When my order came, I had extra pamphlets and decided to leave them in the women’s staff washroom of the school I was working at. This entry is funny for me to read, because I was so nervous, and it seems like a non-issue now. I do wonder if I’d get similar reactions if were to do this, six years later. Maybe, and I’d care way less (I hope).
January 26, 2006
I sent an email to the staff titled “LADIES ONLY,” which, in retrospect, I wish I had titled differently. Men need to stop being so queasy about this stuff and women need to let go of the shame in having a fucking period:
Okay strong, beautiful, smart women of [school name]… Lunapads.com is the place to be. It’s a site selling alternatives to your average, drugstore menstrual products, which, in case you weren’t aware, can be extremely harmful to YOU and the environment. And, since I happen to like all of you a lot, and the earth a little too, I thought I’d share this wonderful info with you.
I’ve been using the products for just over 5 years now and made a new order this weekend. My stuff came in the mail last night. So it’s brand new, unused, and I thought it would be the perfect time to show anyone who might be curious. I brought it to school and it’s in my room to share with anyone who is interested. I’ll keep it here over the weekend so you can come check it out between now and PD day.
They also sent me some extra brochures that I will leave in the bathroom for your enjoyment.
After I sent the email, I b-lined it to the women’s washroom, pamphlets in hand. I was terrified someone would see and the panties on the brochure and think I was a freak. I was afraid I was a freak. I heard footsteps behind me, so once I rounded the corner I sprinted the last length to the bathroom so the mystery person (I couldn’t even muster up the courage to turn and see who it was) couldn’t catch up to me.
Once the final bell rang and my kids were cleared out for the day, one curious colleague showed up to see the goods. Looking down into my brown paper envelope at the offensive DivaCup, I felt a wave of embarrassment drown my confidence. Leave it until last, Shan. Work your way up to it. I chose one of the minipads out and let her feel it. Oohs and ahs were offered. We had a brief discussion about getting used to the idea of pads vs. tampons.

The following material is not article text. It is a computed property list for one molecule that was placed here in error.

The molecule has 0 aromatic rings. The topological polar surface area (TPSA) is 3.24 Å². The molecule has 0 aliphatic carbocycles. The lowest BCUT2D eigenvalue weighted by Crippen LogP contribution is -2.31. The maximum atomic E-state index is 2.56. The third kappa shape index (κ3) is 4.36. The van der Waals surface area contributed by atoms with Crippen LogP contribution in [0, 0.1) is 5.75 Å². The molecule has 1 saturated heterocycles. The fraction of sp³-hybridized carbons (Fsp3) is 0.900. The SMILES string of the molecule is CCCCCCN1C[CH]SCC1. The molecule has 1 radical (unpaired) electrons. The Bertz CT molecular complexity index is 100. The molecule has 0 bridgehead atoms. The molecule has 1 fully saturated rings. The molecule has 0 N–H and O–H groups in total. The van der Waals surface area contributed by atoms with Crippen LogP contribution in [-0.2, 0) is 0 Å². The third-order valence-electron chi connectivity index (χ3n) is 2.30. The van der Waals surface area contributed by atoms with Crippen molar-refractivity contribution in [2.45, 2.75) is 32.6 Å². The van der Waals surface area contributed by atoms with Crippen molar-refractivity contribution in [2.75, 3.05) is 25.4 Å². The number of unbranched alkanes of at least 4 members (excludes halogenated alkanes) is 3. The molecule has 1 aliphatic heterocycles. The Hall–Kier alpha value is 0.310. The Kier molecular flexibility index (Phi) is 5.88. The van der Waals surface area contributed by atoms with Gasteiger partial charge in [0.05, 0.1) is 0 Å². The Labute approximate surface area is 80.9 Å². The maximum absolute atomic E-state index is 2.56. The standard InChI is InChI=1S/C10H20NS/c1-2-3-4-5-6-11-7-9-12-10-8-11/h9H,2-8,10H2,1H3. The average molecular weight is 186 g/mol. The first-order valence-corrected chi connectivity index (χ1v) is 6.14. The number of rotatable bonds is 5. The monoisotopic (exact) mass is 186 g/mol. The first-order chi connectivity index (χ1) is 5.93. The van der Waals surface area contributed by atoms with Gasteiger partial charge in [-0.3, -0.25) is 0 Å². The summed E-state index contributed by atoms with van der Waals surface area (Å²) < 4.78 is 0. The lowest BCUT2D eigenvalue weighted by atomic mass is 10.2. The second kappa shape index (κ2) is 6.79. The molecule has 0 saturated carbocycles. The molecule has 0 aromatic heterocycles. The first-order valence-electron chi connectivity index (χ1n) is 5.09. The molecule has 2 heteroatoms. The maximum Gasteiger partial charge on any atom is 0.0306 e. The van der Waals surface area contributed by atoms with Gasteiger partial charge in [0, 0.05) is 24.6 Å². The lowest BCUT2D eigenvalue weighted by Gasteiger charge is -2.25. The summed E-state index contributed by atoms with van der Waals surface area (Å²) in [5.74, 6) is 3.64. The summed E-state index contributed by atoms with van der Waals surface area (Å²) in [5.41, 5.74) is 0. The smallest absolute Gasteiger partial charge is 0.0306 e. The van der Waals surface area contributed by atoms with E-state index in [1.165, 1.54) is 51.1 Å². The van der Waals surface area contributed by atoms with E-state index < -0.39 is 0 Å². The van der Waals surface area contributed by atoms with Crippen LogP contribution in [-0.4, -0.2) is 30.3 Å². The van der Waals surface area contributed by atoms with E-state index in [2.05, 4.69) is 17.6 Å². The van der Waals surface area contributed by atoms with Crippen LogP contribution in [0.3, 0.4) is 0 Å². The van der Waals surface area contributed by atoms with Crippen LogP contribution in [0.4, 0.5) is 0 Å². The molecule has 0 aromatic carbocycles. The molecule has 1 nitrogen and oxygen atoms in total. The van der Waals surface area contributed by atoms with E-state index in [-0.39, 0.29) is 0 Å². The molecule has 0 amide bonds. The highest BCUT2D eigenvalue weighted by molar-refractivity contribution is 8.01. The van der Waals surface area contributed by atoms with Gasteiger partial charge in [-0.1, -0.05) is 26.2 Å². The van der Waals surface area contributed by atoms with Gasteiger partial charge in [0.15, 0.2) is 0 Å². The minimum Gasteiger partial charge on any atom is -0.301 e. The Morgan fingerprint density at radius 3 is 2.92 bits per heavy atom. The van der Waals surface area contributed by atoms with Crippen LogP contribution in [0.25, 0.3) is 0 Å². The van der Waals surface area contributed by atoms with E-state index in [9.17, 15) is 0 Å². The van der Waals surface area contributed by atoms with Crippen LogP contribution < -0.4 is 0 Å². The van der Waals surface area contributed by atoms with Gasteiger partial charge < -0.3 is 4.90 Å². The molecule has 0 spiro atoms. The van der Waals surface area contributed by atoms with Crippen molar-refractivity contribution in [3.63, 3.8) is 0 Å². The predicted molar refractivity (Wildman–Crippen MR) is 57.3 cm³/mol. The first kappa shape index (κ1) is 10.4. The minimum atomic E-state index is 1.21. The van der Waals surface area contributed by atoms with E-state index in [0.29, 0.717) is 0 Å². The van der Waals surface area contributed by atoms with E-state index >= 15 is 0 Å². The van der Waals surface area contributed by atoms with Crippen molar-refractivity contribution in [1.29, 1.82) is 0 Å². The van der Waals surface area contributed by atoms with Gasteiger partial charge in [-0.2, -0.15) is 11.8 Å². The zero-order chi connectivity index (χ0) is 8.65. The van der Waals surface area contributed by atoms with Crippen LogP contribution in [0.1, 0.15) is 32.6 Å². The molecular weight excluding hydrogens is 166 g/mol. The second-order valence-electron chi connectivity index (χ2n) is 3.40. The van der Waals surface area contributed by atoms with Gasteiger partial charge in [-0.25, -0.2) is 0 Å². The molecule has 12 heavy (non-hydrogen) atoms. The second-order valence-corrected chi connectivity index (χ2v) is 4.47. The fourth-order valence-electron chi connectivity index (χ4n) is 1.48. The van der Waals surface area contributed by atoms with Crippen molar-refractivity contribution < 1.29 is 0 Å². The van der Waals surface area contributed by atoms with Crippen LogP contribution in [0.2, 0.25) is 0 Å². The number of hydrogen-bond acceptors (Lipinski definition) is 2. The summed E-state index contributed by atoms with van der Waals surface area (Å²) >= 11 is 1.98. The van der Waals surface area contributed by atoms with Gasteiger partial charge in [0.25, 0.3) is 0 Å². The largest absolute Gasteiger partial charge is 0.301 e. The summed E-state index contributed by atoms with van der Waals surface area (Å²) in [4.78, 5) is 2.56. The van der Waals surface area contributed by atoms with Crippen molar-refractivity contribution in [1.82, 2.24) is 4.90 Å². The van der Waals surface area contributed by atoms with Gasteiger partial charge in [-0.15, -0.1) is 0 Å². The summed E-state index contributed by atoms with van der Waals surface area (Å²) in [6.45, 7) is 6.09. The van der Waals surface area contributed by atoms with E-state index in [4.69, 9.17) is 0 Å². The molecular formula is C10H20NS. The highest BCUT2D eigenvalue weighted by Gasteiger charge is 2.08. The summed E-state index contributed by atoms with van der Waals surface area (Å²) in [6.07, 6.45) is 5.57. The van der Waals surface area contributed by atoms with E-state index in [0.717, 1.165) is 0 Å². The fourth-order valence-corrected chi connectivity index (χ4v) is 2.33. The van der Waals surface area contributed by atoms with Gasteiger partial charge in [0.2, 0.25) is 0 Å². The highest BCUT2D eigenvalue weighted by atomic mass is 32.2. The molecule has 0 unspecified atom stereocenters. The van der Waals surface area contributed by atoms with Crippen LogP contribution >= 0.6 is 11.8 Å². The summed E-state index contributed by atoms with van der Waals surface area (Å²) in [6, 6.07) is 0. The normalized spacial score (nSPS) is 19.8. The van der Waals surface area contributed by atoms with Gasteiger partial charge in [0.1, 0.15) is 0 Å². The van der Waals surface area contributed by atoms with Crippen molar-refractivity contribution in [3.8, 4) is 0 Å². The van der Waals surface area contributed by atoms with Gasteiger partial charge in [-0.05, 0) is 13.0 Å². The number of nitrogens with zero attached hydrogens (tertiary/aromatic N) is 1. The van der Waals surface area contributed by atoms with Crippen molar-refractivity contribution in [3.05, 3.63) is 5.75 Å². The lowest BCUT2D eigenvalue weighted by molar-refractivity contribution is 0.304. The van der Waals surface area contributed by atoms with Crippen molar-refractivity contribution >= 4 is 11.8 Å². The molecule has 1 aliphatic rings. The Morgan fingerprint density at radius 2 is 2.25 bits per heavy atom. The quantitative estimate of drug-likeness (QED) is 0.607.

I chose the sea sponges next—which also made my heart skip a beat as I pulled them from the shadow of the envelope. Holy shit! Those look weird! She’s going to gasp! It crossed my mind to return them to the package, pretend nothing happened, and shoo her out like she was the crazy one.
With all the confidence I could muster I squeaked, “And these are the tampon alternatives!” She asked if they needed to be wet before insertion. Yeah, I guess. I don’t know. I haven’t gotten that far, but it seemed to make sense. We both shrugged.
The moment had arrived. There was nothing left but the DivaCup in all its silicone glory. I took a deep breath with my hand still hidden by the envelope, safe from judgment—AND PULLED IT OUT. (That’s what she said.) Before she could react, I began to ramble, hoping this would distract her from recoiling in disgust:
“I know it looks a little big, but I’m sure you get used to it and I mean you’ll save so much money and you can use it all day…”
I rambled on without making eye contact. When I looked up she was rolling the cup (still in the package) in her hands, seemingly fascinated. She said she would spend some time doing research on the site and thanked me as she left my classroom.
Once my heart rate returned to normal, I headed out for the day. Two staff exited the bathroom as I passed, one holding a Lunapads brochure, the other mid-sentence, “—absolutely disgusting!” They turned and saw me, “I’m sorry, but that’s just gross! If I saw someone doing that I would lose it!
Defensive and somewhat confused I asked, “Saw someone doing what? What is there to see?”
“Well, then how do you do it? How do you use it?”
Not knowing how to explain, or really what she was asking, I answered “You just do! In private! You figure it out!”
“Well, I think it’s disgusting.”
“Well, then they’re not for you maybe? And that’s okay.” I half smiled.
I felt regret for thinking I could be courageous. I found my principal still in her office and shared my sad stories in hopes of feeling less alone. She looked me in the eye and said, “Pioneers never have it easy.”
Please join my Truthfully Facebook page.